However, there are always some strangers who cannot override their urge to TOUCH THE LITTLE PERSON. And today was no exception. After a morning of hardcore swinging, sliding, gate closing, gate opening, climbing and raising throwing, I took my (now exhausted) toddler to the pub (my park) for lunch. As we entered, a stooped figure sat huddled at the bar lifted her head to watch us. Her glazed eyes followed us as we walked across the room. She was clearly hungry for some infant interaction, and even as we were metres away, I could see her hands twitching to reach out and TOUCH THE BABY.

“How old is she? Is she your only one?” she asked in the way that only a lunchtime drunk could. “When are you having another?”

Why is that a socially acceptable question? I must get asked that question about ten times a week at the moment. Every single person in the world seems to be waiting with baited breath for me to reproduce again. I feel a bit like a minor celebrity trying to promote my latest work - a film perhaps - but all the bastard press keep asking me about is my reproductive organs. “WHEN WILL YOU BE USING THEM AGAIN?” the whole world screams in unison as I run around after a seventeen month old toddler who is eating crayons while hitting the TV with a shoe and weeing on the floor.

Unable to fight the urge any longer, the drunk woman reached out and grabbed Ebony’s hand. “Aaaaaah, there’s just something about that age where they LOVE grabbing onto your hand, in’t they?” said the woman, desperately trying to cover the fact that she was in fact the weird hand grabber.

Ebony, now able to differentiate between normal and complete and utter weirdo, pulled a disgusted face before turning to me, rolling her eyes, and turning back to the woman with a look of contempt as she pulled her hand from the woman’s grubby embrace.

I have to say, I’ve never been more proud of her.

We like to read: Brandur

For this week’s we like to read, I thought I’d share another imagination-based book.


The book is called “Brandur” and is the sixtieth in a series of short stories. I think.




The entire story is written in Icelandic, and I have no translation so I can’t say for sure what it’s about. My friend, Kate, bought the book on her travels in Iceland and gave it to Ebony as a present along with a note saying Laurie and I would have to make up the story.


From the illustrations, I am pretty sure the book is about a kitten, who I call Brandur, who goes on a walk with his mother and siblings, and gets lost after being distracted by a playful mole. There are plenty of adventures along the way, and Brandur becomes friends with a puppy. The story ends well as the kitten is reunited with his family towards the end of the book.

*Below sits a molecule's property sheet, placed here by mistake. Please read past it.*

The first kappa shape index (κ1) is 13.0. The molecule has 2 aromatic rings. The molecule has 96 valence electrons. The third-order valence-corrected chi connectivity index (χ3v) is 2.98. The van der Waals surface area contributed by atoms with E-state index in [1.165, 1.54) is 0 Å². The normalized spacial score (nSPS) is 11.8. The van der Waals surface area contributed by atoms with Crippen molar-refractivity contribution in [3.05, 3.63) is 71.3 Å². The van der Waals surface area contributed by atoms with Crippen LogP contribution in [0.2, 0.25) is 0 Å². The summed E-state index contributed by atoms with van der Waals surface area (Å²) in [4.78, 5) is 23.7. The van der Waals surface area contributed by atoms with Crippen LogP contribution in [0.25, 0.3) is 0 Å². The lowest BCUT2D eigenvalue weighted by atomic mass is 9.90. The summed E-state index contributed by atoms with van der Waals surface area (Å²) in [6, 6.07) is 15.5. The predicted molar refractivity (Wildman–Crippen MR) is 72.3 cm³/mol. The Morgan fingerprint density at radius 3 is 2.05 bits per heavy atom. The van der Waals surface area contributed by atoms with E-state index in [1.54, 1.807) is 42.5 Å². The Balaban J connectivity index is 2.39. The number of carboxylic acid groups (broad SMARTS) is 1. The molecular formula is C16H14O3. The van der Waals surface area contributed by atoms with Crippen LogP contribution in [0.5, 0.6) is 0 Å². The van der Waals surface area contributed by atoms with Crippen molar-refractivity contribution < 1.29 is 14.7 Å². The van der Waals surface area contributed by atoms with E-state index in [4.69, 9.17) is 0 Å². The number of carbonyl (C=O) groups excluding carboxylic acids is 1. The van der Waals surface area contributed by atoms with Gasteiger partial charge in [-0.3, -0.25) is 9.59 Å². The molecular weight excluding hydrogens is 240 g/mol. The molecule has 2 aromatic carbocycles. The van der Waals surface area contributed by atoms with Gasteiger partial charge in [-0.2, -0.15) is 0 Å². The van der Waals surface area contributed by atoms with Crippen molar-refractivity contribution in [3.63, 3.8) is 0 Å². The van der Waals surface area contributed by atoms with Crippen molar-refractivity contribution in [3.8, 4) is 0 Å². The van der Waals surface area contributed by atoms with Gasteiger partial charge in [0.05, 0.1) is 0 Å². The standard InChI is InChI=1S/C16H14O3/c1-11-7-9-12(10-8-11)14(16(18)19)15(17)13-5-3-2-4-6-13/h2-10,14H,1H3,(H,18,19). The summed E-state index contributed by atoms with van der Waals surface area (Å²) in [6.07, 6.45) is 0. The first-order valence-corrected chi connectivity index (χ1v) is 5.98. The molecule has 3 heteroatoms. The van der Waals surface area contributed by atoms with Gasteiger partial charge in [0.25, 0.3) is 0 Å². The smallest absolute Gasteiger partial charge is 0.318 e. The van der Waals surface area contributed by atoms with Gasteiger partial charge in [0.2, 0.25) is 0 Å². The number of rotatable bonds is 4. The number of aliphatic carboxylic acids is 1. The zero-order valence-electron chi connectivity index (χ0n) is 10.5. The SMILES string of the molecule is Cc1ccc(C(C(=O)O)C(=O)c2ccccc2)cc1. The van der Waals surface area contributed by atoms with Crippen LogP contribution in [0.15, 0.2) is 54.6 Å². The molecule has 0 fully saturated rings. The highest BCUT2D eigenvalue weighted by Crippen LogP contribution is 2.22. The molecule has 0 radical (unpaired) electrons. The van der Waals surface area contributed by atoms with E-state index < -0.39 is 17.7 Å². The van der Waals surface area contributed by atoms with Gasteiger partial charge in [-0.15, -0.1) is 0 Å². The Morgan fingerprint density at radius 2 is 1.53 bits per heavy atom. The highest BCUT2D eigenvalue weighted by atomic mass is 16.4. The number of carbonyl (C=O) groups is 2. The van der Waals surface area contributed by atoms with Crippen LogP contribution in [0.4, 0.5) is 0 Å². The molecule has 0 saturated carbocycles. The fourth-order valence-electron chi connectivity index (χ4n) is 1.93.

I like the illustrations, and the use of colour. Ebony loves it because she is a crazy cat lady in training, so spends the entire story saying “KITTY TSH TSH TSH” at the pictures.

This is another fun story that forces me to fill in the blanks. As you can imagine, the length of the story depends greatly on the number of times I’ve read the story. During the first reading, there may be great adventures and hilarious in story escapades. But, on reading the story for the fifteenth time of the day, it may be a little more concise.






You can find the rest of this week's we like to read posts over at Tigerlilly Quinn.

Friday, 14 June 2013

The Case for Paid Parental Leave

I was asked to share the following infographic on my blog and, even though my blog is UK based, I decided I would because I feel strongly that parents should be offered paid parental leave following the birth of a child. 

I can't imagine how people cope financially without maternity and paternity pay. It must be incredibly stressful, and must have a negative impact on these oh-so-important first few months with a new baby. 

In the US, one in three new mums received no paid time off for maternity leave. Not even a single day for the time spent pushing the baby out! I received statutory maternity pay for nine months, and I don't know how we would have coped without it. I would have hated to have felt pressured into returning to work early because of financial constraints. 

In the US, men who receive paid paternity leave are more likely to help out with basic childcare once the baby is eight months old. Paid paternal leave, for both parents, is important for encouraging bonding after the birth. I don't know how I would have coped for those first two weeks if Laurie hadn't been around to cook dinner, change nappies and restock the biscuit cupboard. 

Research has found that breastfeeding rates are higher, and breastfeeding is prolonged, in countries that offer paid maternity leave. There are many factors affecting breastfeeding rates, but maternity leave is certainly one of them. Paid leave allows a woman to settle into her new role as a mother, without this she may be worried about her return to work, and not see the point in starting something she cannot finish. 

The US is the only developed country that doesn't offer paid maternity leave for new mums. As a global society, we should be ensuring that all new parents are supported and able to best look after their children.  

If you live in the US, and would like to contact your elected representative to campaign for paid paternal leave, you can send a pre-written email here. If you don't live in the US but would like to support the campaign, share this information with others. 


For more information, check out: